The new rule states that freight brokers and forwarders must maintain a $75,000 surety bond or trust in readily available assets. It also further defines their responsibility, what is and isn’t acceptable, and when the FMCSA can revoke authority when proper financial security is not in place. Readily available assets are limited to cash, irrevocable letters of credit issued by federally insured depository institutions, and U.S. Treasury Bonds.

The FMCSA has initiated a proposed rulemaking, Transparency in Property Carrier Broker Transactions, in the face of trucker protests over alleged freight broker overcharges.

In response to truckers’ demands, under the FMCSA’s proposed rulemaking, Transparency in Property Carrier Broker Transactions, brokers must disclose transaction information to motor carriers, including the name of the shipper and shipping charges, within 48 hours of completing contractual services with the shipper.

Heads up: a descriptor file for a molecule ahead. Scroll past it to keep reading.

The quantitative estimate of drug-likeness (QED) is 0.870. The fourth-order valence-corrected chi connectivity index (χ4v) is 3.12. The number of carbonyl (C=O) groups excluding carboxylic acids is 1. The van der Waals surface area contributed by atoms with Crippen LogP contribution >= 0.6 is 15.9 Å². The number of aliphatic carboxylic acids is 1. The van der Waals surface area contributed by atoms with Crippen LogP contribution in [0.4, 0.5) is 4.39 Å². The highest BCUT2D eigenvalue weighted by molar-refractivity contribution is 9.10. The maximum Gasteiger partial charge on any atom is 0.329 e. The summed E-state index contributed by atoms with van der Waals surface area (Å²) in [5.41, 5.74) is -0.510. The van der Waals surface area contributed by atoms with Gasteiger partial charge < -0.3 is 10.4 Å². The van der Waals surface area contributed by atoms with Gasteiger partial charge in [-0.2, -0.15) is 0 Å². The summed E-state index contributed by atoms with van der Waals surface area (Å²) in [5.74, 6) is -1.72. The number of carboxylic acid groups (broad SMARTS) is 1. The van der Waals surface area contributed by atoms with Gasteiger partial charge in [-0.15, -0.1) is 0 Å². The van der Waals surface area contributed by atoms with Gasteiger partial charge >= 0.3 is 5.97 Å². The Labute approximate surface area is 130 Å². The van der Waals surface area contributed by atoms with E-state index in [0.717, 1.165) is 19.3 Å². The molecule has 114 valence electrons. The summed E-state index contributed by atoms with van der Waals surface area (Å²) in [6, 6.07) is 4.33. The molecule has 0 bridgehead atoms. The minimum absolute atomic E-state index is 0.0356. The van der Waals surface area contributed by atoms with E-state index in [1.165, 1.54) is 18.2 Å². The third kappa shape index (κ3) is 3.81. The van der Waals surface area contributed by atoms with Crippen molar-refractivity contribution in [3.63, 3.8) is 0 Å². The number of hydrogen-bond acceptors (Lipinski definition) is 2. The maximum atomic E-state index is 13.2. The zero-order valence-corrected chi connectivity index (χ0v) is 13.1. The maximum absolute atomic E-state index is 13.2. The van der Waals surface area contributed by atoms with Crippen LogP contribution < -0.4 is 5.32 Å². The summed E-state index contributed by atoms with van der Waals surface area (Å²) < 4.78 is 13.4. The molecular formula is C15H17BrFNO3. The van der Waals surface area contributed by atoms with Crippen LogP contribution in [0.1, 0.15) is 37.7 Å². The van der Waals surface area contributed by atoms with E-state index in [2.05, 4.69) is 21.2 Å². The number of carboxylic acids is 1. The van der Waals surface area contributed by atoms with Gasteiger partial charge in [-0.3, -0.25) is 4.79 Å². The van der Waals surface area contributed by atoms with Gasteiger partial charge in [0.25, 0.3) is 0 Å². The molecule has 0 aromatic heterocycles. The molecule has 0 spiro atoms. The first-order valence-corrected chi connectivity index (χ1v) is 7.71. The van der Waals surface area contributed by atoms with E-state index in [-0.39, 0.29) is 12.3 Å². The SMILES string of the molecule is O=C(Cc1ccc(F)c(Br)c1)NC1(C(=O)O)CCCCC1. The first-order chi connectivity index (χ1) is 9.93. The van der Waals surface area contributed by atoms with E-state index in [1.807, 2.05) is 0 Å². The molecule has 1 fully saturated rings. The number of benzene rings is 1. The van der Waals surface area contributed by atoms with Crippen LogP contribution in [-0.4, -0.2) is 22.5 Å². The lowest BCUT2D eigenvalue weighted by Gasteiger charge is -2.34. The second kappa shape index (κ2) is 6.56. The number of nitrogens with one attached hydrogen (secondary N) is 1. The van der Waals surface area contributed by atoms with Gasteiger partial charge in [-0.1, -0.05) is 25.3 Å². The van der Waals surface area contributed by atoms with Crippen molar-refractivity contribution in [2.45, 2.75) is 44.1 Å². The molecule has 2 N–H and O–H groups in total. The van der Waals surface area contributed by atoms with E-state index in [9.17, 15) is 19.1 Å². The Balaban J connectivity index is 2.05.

The Transportation Intermediaries Association (TIA) has petitioned against the rule; however, the FMCSA appears set on adopting it. At risk is confidential information, including the shipper’s proprietary information, which could be disclosed to competitors. Many brokers have NDAs with their customers that preclude them from passing information to third parties. In addition, motor carriers could solicit shippers directly.

We encourage the broker community, including in Canada, to contact the U.S. Congress to discuss the importance of its role in the logistics industry and the impact this rulemaking would have on it. A notice of proposed rulemaking is set for October 31, 2024.

For a complimentary Cross-Border Risk Assessment, contact us today.

Disclaimer: This information is provided as a public service and for discussion of the subject in general. It is not to be construed as legal advice. Readers are urged to seek professional or legal guidance from appropriate parties on all matters mentioned herein.